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The musket’s “skowring stick” was normally held in place by a piece of sheet steel. This one, however, employs a steel “U” secured by a screw through the stock. The threaded hole in the tip of the stick was for attaching bore service implements. (Photo by Philip Schrier)

The location of a handgonne’s touchhole/pan on the side of its breech more easily allowed the addition to the arm of a formative “serpentine”-style cock. This was nothing more than a pivoting “S”-­shaped match holder that allowed an arquebusier to shoulder and aim his piece more efficiently. Once the match had been properly adjusted and fixed in the jaws of the cock, all that was necessary was to uncover the pan and rotate the serpentine forward and downward. The “arquebus” shoulder arm derived its name from the Dutch haakbut, or “hook gun,” and was variously called by other names such as “hackbut,” “hagbut,” “hackbus” and “haakenbusche.” “Snap”-type matchlocks also evolved not long after the appearance of the serpentine, the spring-­action cock being activated by a button on the side of the stock. Used for a modest time in Europe, the snap lock, introduced by the Dutch into Japan around 1550, provided the model for the tanageshema-­style matchlocks that were used by the Japanese until the middle part of the 19th century.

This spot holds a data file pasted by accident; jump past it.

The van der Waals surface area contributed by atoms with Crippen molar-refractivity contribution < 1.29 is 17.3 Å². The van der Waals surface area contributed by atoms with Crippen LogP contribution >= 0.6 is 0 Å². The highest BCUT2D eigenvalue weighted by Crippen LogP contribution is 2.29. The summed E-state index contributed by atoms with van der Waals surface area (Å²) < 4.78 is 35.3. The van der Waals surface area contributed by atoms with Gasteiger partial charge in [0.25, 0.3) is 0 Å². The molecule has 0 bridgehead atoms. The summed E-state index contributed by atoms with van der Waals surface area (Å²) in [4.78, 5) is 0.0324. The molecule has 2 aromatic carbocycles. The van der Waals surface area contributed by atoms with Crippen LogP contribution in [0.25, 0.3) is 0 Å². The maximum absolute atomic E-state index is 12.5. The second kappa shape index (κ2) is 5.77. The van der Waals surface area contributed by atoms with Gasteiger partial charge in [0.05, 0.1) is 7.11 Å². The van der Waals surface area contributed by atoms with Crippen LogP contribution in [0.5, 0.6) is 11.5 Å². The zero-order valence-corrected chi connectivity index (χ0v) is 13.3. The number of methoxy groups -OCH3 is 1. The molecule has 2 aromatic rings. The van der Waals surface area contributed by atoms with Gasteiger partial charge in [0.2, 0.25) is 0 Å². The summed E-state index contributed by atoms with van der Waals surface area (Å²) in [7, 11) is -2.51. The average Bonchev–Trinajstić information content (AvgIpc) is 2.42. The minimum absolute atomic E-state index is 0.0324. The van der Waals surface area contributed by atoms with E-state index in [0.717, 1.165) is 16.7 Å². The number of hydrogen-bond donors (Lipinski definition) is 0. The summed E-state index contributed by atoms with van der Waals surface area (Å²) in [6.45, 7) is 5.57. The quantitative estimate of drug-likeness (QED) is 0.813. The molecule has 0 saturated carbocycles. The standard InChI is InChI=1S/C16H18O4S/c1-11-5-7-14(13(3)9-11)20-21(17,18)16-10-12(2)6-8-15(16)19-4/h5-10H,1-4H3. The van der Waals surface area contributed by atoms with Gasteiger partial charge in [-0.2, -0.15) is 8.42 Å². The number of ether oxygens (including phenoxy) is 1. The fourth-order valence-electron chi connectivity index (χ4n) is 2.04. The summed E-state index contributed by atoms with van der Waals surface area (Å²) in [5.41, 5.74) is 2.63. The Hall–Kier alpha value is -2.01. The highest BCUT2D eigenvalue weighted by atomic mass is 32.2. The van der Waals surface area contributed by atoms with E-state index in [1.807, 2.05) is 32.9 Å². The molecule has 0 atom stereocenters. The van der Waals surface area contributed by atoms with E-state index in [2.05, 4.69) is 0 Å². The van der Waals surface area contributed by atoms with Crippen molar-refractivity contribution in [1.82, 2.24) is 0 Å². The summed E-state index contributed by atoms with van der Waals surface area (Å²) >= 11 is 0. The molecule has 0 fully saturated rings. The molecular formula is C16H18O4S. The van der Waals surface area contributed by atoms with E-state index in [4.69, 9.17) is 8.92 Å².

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A typical German “mass-­produced” light musket from the time of the Thirty Years’ War (1618-­1648). This style was common in north-­western continental Europe and Britain. (Photo by Philip Schrier)

It was only a small jump to improve the whole arrangement by means of a linkage system, the “lock” — the term derived from the employment of some features of security locks — is operated by a sear or “tiller” now sited beneath the wrist portion of the stock. Squeezing up on the bar moved up the rear portion of a sear bar against spring pressure, lowering the forward part, which was connected to the cock by a tumbler and bringing the latter’s down into the priming pan. As time progressed, the bars were replaced with triggers, or “trickers,” making the operation even more efficient.

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Below, a hand-­made replica of a circa-1620 German/Dutch-­style caliver made by Dale Shinn and used in G&A shooting evaluation. (Photo by Philip Schrier)